This week’s colours are seven Russian earth pigments gifted by Ruth Siddall who says of them. ‘These seven pigments are supplied by Moscow-based company Colibri Premium Pigments. Many of the earth and mineral pigments they supply are sourced in Russia. This is a selection of their ochres, which include iron ochres (red and yellow ochre) and aluminium-rich earths known as bauxite (deposits much overlooked as ochres). Siderite is iron carbonate. Also included here are two very ‘Russian’ pigments made from minerals mainly known only from deposits in Russia. Shungite is a black, carbon-rich earth pigment. It is found in very ancient, 2 billion year old rocks in Russian Karelia, in the region of Lake Onega. It is named after the town of Shunga. It formed as biogenic deposits, probably from algae preserved in anoxic conditions and then subsequently metamorphosed. Volkonskoite is a green-coloured, chrome-bearing smectite clay mineral. It is sourced from the Okhansk region of the Urals. Tuff is a volcanic ash deposit, in this case coloured purple by iron oxides.

Ruth suggests listening to Sibelius’s Karelian Suite whilst viewing the colours.

All pigments are bound in gum Arabic on W&N watercolour paper and read from left to right:

Tuff Purple
Siderite
Mumia Bauxite
Shungite
Sankirnaya Ochre
Volkonskoite

A Colour A Day: Week 27

Ruth Siddall27 September 2020

A Colour A Day: Week 27; 21st-27th September

Jo Volley writes…

This week’s colours are inspired by Anni Albers’ 1926 wall hanging Black White Yellow exhibited at the Tate show in 2018. In her book, On Weaving, she states; ‘Continuing in our attitude of attentive passiveness, we will also be guided in our choice of color, though here only in part. For our response to color is spontaneous, passionate, and personal, and only in some respects subject to reasoning. We may choose a color hue – that is, its character as red or blue, for instance – quite autocratically. However, in regard to color value – that is, its degree of lightness or darkness – and also in regard to color intensity – that is, its vividness – we can be led by considerations other than exclusively by our feeling. As an example: our museum walls will demand light and have a color attitude that is non-aggressive, no matter what the color hue and whether there is over-all color or a play of colors.

First column top to bottom:
Davy’s Grey – W&N Watercolour
Turner’s Yellow – Liquitex Soft Body Acrylic
Gris Lichen – Lefranc Bourgeois Designers gouache
Primary Yellow – W&N Designers gouache
Davy’s Grey – W&N Watercolour
Turner’s Yellow – Liquitex Soft Body Acrylic

Second column top to bottom:
Velvet Black – Lefranc Bourgeois Designers gouache
White
Velvet Black – Lefranc Bourgeois Designers gouache

Third column top to bottom:
Primary Yellow – W&N Designers gouache
Gris Lichen – Lefranc Bourgeois Designers gouache
Turner’s Yellow – Liquitex Soft Body Acrylic
Davy’s Grey – W&N Watercolour
Primary Yellow – W&N Designers gouache
Gris Lichen – Lefranc Bourgeois Designers gouache

Fourth column top to bottom:
White
Velvet Black – Lefranc Bourgeois Designers gouache
White

Fifth column top to bottom:
Spectrum Yellow – W&N Designers gouache

 

A Colour A Day: Week 26

Ruth Siddall20 September 2020

A Colour A Day: Week 26. 14th-20th September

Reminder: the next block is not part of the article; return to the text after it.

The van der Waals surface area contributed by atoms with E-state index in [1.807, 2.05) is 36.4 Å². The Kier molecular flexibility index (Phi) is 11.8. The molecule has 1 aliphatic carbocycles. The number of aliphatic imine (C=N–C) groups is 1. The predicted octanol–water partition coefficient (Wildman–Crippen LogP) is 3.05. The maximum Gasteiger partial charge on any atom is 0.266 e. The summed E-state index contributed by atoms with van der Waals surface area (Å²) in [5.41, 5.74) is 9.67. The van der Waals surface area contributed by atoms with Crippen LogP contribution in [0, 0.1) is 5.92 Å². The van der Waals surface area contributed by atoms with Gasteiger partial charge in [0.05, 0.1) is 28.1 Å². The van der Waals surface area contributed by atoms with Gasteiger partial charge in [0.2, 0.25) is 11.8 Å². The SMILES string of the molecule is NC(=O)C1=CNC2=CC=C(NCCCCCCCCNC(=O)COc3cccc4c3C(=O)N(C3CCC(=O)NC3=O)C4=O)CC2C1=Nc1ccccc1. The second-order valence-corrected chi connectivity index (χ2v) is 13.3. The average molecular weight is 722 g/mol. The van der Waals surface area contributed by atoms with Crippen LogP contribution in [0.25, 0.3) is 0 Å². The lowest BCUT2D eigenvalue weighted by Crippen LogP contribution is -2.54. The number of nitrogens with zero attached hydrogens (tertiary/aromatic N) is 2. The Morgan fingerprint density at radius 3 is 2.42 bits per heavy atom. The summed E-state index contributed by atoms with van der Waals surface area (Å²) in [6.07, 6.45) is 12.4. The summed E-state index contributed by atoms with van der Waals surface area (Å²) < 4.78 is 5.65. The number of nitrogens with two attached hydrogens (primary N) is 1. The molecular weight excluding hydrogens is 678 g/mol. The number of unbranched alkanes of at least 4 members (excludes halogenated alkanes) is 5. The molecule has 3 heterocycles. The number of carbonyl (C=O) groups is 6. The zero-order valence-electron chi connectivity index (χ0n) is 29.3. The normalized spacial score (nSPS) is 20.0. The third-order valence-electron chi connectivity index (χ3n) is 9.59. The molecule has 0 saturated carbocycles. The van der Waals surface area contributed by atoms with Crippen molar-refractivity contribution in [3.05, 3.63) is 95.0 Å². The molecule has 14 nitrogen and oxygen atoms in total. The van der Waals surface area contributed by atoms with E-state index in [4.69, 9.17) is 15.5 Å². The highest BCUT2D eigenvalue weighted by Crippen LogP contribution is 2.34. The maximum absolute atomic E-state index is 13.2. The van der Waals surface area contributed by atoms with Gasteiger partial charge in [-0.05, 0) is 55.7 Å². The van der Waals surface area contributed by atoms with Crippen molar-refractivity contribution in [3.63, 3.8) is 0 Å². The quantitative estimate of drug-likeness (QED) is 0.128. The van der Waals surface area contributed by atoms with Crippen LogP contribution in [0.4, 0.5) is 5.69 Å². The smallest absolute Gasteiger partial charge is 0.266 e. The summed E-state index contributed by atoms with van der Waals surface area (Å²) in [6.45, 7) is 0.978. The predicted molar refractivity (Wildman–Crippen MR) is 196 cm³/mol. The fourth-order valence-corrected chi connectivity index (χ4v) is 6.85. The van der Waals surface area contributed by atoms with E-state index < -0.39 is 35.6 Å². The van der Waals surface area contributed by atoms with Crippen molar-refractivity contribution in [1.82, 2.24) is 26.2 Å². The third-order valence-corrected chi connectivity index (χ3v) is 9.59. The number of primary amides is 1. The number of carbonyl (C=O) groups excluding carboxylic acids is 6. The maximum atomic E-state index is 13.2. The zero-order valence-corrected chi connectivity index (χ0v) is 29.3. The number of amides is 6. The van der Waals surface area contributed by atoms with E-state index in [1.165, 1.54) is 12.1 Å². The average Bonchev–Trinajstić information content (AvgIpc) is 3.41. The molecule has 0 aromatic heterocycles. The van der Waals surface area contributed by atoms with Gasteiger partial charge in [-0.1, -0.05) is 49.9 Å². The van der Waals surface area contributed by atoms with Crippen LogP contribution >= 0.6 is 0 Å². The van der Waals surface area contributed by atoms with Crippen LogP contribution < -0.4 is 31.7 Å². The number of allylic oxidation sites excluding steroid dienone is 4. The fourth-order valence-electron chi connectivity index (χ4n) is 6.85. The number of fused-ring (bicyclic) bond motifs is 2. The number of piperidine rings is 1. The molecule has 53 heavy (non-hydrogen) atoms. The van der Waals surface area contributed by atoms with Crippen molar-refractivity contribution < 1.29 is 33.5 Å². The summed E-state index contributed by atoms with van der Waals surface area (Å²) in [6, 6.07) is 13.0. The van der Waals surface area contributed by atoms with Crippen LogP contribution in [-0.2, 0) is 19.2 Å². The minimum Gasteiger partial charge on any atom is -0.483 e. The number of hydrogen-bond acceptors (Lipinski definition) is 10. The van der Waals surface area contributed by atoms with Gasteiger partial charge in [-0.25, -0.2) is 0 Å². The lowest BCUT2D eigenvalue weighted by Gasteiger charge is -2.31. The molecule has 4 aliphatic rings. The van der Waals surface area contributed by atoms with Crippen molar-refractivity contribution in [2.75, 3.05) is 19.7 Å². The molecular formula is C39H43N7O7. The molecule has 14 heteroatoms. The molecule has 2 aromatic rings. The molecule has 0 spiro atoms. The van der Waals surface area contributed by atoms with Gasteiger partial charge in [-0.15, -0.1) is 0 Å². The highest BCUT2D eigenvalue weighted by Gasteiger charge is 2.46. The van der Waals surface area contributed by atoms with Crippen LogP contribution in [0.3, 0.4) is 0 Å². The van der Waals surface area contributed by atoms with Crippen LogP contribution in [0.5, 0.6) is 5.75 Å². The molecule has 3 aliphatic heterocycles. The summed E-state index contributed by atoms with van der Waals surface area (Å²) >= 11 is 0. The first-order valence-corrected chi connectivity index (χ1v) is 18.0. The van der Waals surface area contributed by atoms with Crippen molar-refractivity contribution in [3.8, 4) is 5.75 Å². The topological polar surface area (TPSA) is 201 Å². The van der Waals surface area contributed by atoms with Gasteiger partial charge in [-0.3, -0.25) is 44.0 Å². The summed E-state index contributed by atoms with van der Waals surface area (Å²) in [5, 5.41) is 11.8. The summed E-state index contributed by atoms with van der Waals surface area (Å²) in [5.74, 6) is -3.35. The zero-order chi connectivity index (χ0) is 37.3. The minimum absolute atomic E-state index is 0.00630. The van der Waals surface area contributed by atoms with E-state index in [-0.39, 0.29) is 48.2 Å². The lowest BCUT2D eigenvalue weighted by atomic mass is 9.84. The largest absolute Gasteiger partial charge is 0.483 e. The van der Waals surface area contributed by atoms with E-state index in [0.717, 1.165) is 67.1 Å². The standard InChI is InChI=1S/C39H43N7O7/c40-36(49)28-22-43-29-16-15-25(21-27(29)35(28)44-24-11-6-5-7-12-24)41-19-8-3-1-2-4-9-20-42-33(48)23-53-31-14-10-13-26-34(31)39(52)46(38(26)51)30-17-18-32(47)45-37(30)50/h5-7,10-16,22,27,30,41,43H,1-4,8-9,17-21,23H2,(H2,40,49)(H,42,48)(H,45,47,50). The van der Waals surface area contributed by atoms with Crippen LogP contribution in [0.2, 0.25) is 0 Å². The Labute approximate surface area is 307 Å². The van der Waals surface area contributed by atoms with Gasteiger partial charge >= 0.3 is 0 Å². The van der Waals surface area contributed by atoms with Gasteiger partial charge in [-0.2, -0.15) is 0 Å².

Jo Volley writes…

This weeks colours are 7 lake pigments manufactured by Ruth Siddall.

 

ON THE CHARACTER OF A RED CALLED LAC
CHAPTER XLIII

A colour known as lac is red, and it is an artificial colour. And I have various receipts for it; but I advise you, for the sake of your works, to get the colour ready made for your money. But take care to recognise the good kind, because there are several types of it. Some lake is made from the shearings of cloth and it is very attractive to the eye. Beware of this type, for it always retains some fatness in it, because of the alum, and does not last at all, either with temperas or without temperas, and quickly loses its colour. Take care to avoid this; but get the lac which is made from gum, and it is dry, lean, granular, and looks almost black, and contains a sanguine colour. This kind cannot be other than good and perfect. Take this, and work it upon your slab; grind it with clear water. And it is good on panel; and it is also used on the wall with a tempera; but the air is its undoing. There are those who grind it with urine; but it becomes unpleasant, for it promptly goes bad.

Cennino Cennini, Il Libro dell’Arte

 

All pigments are bound in gum Arabic on W&N watercolour paper and read from left to right:

Iris green lake – ‘Lily green’
Logwood lake
Logwood ‘chalk’ lake
Cutch #1
Cutch #2
Butterfly Pea Flower lake
Lac lake – Kerria lacca

A Colour A Day: Week 25

Ruth Siddall13 September 2020

A Colour A Day: Week 25. 7th-13th September

Jo Volley writes…

A method for making shell gold

Grind either skewings or leaf gold with a small amount of clear honey into a paste using a muller and slab. Work the muller slowly in a figure of eight until you have the mixture spread out thinly on the slab, gather up and begin grinding again. Continue this process for approx. 15 minutes or until you have broken down the gold into fine particles. Place the mixture into a glass and fill with hot water to flush out the honey.

When the gold has settled to the bottom of the glass decant the water.
Repeat approx. 5 or 6 times until all the honey is removed. De-ionised or distilled water is recommended for the last 2 stages. Allow the gold pigment to dry. Bind with gum Arabic and store the gold paint in a shell.

All pigments are bound in gum Arabic on W&N watercolour paper.

First column left to right: Four gold pigments gifted by the artist, Lisa Milroy, collected on her travels in China.

Second column top to bottom:
Schmincke pale gold
Jo Volley’s shell gold
Schmincke rich pale gold

A Colour A Day: Week 24

Ruth Siddall6 September 2020

A Colour A Day: Week 24. 31st August – 6th September

Jo Volley writes…

This week we pay homage to the maillot jaune of the Tour de France with seven historic yellow pigments and celebrate Adam Yates, English cyclist, wearing it for the first time. The maillot jaune was adopted in 1919 by Henri Desgrange, director of the tour, to distinguish the leader of the race more easily within the peloton. Desgrange was also editor of the sports paper L’Auto which funded the tour and printed on yellow paper. To quote Jens Voigt, who wore the maillot jaune for a day during the 2001 tour, ‘Yellow is a beautiful colour, no?
All pigments are bound in gum Arabic on W&N watercolour paper and read from left to right:

Gamboge

Lead tin yellow

Orpiment

Alizarin yellow

Naples yellow

Indian yellow

Aureolin

In memory of Tommy Simpson, the first British cyclist to wear the yellow jersey.
30 November 1937, Haswell – 30 July 1967, Mount Ventoux.